Monsanto-Backed Start-Up Will Soon Produce First Gene-Edited Fruit

Monsanto-Backed Start-Up Will Soon Produce First Gene-Edited Fruit

Agriculture giant Monsanto has just invested $125 million into gene-editing startup Pairwise.

The alliance may allow for Monsanto to introduce the first produce made with the blockbuster gene-editing tool, CRISPR. The CRISPR tool allows scientists to target specific problem areas within the genome of a living thing and tweak the DNA to adjust the taste, shelf life, and other attributes of the product.

Monsanto has long been criticized for its role in popularizing genetically modified organisms and for being one of a handful of companies that produced "Agent Orange," a carcinogenic herbicide.

However, most scientists agree that GMOs are safe to eat and that they have played a significant role in helping farmers grow more food on less land. Scientists are already using CRISPR to edit the genes of plants and animals to make them healthier and more resistant to heat and disease.

Monsanto and Pairwise aim to get some of the first fruits and vegetables made with CRISPR on grocery-store shelves within 5 to 10 years.

"Crispr is far and away technically more efficient and more effective at doing the kinds of things we want," Bob Reiter, Monsanto's global vice president of research and development strategy, told Business Insider.

It is partially due to CRISPR's accuracy that the US Department of Agriculture has chosen not to regulate close to a dozen crops edited with CRISPR as GMOs. Instead, the crops have essentially been given a green light, meaning companies can move forward with development.

Read more about this story at “Business Insider.

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6 Brands Embracing the Plant-Based Eating Phenomenon

6 Brands Embracing the Plant-Based Eating Phenomenon

By Adria Valdes Greenhauff, Editor-at-Large

Eating vegan — or at least trying out a part-time vegan diet — has officially gone mainstream. Thanks to a new generation of health- and environmentally-conscious celebrities that include everyone from actress Kate Mara to pop star Ariana Grande and even rapper Wacka Flocka, more consumers are embracing the benefits that come along with plant-based eating.

According to U.S. News and World Report, a diet heavy in fruits and veggies may help ward off chronic diseases like diabetes and hypertension. And with new studies showing that processed meats like ham, salami and sausage may cause certain types of cancers, it’s no wonder plant-based diets are on the rise, especially among millennials.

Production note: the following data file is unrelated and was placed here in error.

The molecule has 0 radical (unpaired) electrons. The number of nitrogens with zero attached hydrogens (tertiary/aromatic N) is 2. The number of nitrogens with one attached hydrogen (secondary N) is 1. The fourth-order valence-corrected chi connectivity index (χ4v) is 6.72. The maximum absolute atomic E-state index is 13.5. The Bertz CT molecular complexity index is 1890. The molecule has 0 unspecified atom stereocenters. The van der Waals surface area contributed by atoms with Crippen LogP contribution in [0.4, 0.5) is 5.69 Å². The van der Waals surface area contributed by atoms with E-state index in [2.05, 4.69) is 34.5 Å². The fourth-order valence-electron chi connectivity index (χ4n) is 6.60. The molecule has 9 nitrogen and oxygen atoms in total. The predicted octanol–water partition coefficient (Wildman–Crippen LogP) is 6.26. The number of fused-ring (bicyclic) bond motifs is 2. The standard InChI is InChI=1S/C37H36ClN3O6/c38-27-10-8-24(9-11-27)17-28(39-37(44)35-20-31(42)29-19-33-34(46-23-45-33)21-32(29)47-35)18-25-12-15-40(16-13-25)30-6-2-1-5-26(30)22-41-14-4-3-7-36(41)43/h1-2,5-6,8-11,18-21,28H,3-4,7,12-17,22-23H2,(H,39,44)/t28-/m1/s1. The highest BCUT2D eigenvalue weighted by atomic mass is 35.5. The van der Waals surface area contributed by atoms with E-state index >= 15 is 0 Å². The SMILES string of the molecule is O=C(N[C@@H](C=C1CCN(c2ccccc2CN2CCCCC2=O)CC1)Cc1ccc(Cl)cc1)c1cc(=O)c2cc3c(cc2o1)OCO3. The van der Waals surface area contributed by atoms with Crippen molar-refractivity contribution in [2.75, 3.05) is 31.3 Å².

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8 Ways to Get Customers to Eat Their Vegetables

8 Ways to Get Customers to Eat Their Vegetables

By Jim Berman, Foodable Industry Expert

Baby Boomers insist on a healthier slant. Gen X-ers feel more connected to their food. And Millennials just want whatever they want. As such, chefs are digging into vegetables with gusto and reckless abandon. Perceived as healthy with playful takes on flavor and an interesting medium of which the kitchen can explore, vegetables are really starting to matter. Beet carpaccio was once an anomaly. All-vegetable menus were reserved for the eclectic, granola eating, hemp wearing hippy crew that proliferated after California spa cuisine washed across the country emanating from Alice Waters and the likes of the nouvelle movement. Avocado toast was panned as an overpriced, New York joke. Vegetable is again hip. Very hip. Not just hipster, either. Cauliflower steaks are virtually one step away from Lone Star’s menu. Gramercy Tavern is touting vegetable creations that rival appeal much like the seared scallops do in the proliferating gastro pub or even in the local sports’ bar. Vegetables are appealing on all levels, carry lower food cost, and can often showcase culinary craftsmanship. So how does the jump happen to get them from the oft-relegated sidelines to the center of the plate? Beef is always expensive. Seafood? The same. Dirt crops are grounded in a modicum of price stability, especially when figuring seasonality. Produce is that unique commodity that is best consumed when prices are lower. There is a reason why strawberries are so expensive in, say, January

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